Both the Government Construction Strategy and the IUK Cost Review have identified that efficiency savings could be delivered through reforming procurement practices and effecting behavioural and culture change.
The wider adoption of collaborative approaches and integrated team working has been supported by the Government and industry. Alliancing is one form of collaborative working that has been adopted successfully in the UK and other countries. The Alliancing Best Practice in Infrastructure Delivery (2014) and now this Alliancing in Infrastructure Delivery Code of Practice are products of the government working collaboratively with industry and academia through the Infrastructure Client Group.
The first notable alliances were in the delivery of investment in the North Sea oil fields during the 1990’s. Internationally, alliances have been used successfully in a range of circumstances, most notably in Australia where there are numerous examples of alliances effectively delivering infrastructure investment.
More recently a number of infrastructure clients in the UK have delivered improved performance through alliance arrangements. There are a range of UK case studies that show where effective alliances have been established long term performance improvement has been achieved. There is now an industry wide track record that supports the business case for alliances.
This document provides accessible and valuable support to those embarking on an alliance journey and those already developing an alliance. It draws on experience from many organisations; clients, delivery teams, consultants and academics to highlight:
- which aspects of alliance set up are most important,
- when they are most applicable,
- the building blocks that need to be in place to ensure the effective development of alliances.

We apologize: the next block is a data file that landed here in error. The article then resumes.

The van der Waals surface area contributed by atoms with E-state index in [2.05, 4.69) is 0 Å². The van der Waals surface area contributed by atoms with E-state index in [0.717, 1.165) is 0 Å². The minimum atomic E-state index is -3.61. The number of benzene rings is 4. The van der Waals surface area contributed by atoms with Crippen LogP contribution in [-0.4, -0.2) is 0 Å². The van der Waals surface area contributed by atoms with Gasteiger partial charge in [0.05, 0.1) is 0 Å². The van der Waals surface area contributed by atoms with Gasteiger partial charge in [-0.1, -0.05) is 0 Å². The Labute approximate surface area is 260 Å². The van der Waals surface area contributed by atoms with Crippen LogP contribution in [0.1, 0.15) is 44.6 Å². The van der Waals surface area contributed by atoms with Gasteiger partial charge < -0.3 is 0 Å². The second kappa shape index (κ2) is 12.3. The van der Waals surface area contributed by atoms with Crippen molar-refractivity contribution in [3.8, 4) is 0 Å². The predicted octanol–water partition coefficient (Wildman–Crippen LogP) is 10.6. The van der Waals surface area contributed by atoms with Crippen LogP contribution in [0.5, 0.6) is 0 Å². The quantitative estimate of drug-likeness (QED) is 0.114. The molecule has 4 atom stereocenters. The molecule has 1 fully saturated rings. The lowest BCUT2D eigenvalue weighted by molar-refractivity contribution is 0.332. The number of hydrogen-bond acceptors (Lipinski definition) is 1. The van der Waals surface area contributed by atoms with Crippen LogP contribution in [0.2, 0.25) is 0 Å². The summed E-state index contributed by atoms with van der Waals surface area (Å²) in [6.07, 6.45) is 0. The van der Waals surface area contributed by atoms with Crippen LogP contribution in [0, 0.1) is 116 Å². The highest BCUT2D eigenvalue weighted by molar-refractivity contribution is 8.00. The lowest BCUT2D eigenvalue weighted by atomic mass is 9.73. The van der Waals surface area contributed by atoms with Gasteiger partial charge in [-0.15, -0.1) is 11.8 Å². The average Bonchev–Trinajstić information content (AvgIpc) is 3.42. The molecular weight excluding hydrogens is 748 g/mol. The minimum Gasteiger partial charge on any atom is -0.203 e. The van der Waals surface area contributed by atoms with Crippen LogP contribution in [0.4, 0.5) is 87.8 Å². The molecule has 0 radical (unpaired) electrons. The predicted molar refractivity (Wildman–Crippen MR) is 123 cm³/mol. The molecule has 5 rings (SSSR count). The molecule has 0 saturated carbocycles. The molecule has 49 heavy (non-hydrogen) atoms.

Developing an affective alliance
The Code of Practice is structured around the four key themes evident in successful alliances:
- Leadership, and
These key themes are set out against the lifecycle phases of:
- Delivering, and
- Sustaining an alliance.
The Code of Practice has been compiled by reviewing best practice examples from across the infrastructure sector. The outcomes that have been achieved in effective alliances are set out against the matrix shown in figure.
The grid below provides access to indepth information about each these themes and lifecycle phases.
Using the Code of Practice as an Assessment tool
The Code of Practice can be used as a knowledge source, to informally gauge progress or to undertake a more formal assessment. Where a formal assessment is being made, observing the following principles will help to get most value from the process:
- An assessment against the Code of Practice is best done through a series of interviews with individuals or teams who have a direct knowledge of the alliance
- When planning assessment sessions consider attendance, duration, environment and facilitation.
- The best results will be achieved when teams involved directly in the alliance are able to openly compare their progress with the outcomes described in the Code of Practice.
- An understanding of the aims and structure of the Code of Practice will be required before the assessment is undertaken, either in advance of any assessment session or as an introductory presentation.
- The actual assessment of progress against the outcomes described in the Code of Practice should be made by facilitators or assessors who are not directly involved in the alliance.
There is a excel-based self-assessment tool too, to identify areas that need improvement when conducting an Alliance, either before or during the Alliance.
The following list of the case studies, provide real examples of alliancing in practice:
Questions and answers
Additional supporting resources
The Code of Practice can be used in conjunction with a suite of IUK and ICG resources:
Steering Group and Contributors
Alliance Reference Group
- David Holmes, Carillion
- Dale Evans, Anglian Water @one Alliance
- Mike Pollard, Network Rail
- Geoff Gilbert, Transport for London
- Jon Allan, UK Power Networks
- David O’ Neil, Highways Agency
- Simon Murray, Acumen7 Network
- Cabinet Office
- HM Treasury
- Charles Jensen, Institution of Civil Engineers
- John Grimm, Anglian Water, @one Alliance
- Neilan Perumal, Skanska, @one Alliance
- Simon Vaughan, Consultant JCP Consultancy
Community of Practice
There is an active online community for discussing alliancing, sharing best practice and working through issues that arise within an alliance.
Request to join and join in the discussion